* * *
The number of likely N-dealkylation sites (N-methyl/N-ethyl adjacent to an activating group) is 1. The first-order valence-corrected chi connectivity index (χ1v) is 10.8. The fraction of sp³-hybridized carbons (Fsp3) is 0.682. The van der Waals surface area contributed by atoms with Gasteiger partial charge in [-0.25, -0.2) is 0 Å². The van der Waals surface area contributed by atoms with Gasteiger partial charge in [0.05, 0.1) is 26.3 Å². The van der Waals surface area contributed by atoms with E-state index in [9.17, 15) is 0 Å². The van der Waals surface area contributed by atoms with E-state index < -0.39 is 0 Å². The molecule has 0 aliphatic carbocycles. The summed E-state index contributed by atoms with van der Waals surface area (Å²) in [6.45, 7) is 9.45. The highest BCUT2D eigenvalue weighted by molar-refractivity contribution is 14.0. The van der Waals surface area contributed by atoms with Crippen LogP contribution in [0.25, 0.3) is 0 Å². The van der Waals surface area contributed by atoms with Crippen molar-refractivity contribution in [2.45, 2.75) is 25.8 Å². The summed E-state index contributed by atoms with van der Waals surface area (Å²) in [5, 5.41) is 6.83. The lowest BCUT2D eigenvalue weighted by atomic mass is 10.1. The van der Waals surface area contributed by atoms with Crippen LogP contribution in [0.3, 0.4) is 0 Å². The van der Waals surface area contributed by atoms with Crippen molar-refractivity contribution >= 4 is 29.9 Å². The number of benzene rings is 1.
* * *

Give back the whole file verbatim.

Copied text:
The number of likely N-dealkylation sites (N-methyl/N-ethyl adjacent to an activating group) is 1. The first-order valence-corrected chi connectivity index (χ1v) is 10.8. The fraction of sp³-hybridized carbons (Fsp3) is 0.682. The van der Waals surface area contributed by atoms with Gasteiger partial charge in [-0.25, -0.2) is 0 Å². The van der Waals surface area contributed by atoms with Gasteiger partial charge in [0.05, 0.1) is 26.3 Å². The van der Waals surface area contributed by atoms with E-state index in [9.17, 15) is 0 Å². The van der Waals surface area contributed by atoms with E-state index < -0.39 is 0 Å². The molecule has 0 aliphatic carbocycles. The summed E-state index contributed by atoms with van der Waals surface area (Å²) in [6.45, 7) is 9.45. The highest BCUT2D eigenvalue weighted by molar-refractivity contribution is 14.0. The van der Waals surface area contributed by atoms with Crippen LogP contribution in [0.25, 0.3) is 0 Å². The van der Waals surface area contributed by atoms with Crippen molar-refractivity contribution in [2.45, 2.75) is 25.8 Å². The summed E-state index contributed by atoms with van der Waals surface area (Å²) in [5, 5.41) is 6.83. The lowest BCUT2D eigenvalue weighted by atomic mass is 10.1. The van der Waals surface area contributed by atoms with Crippen LogP contribution in [0.3, 0.4) is 0 Å². The van der Waals surface area contributed by atoms with Crippen molar-refractivity contribution >= 4 is 29.9 Å². The number of benzene rings is 1.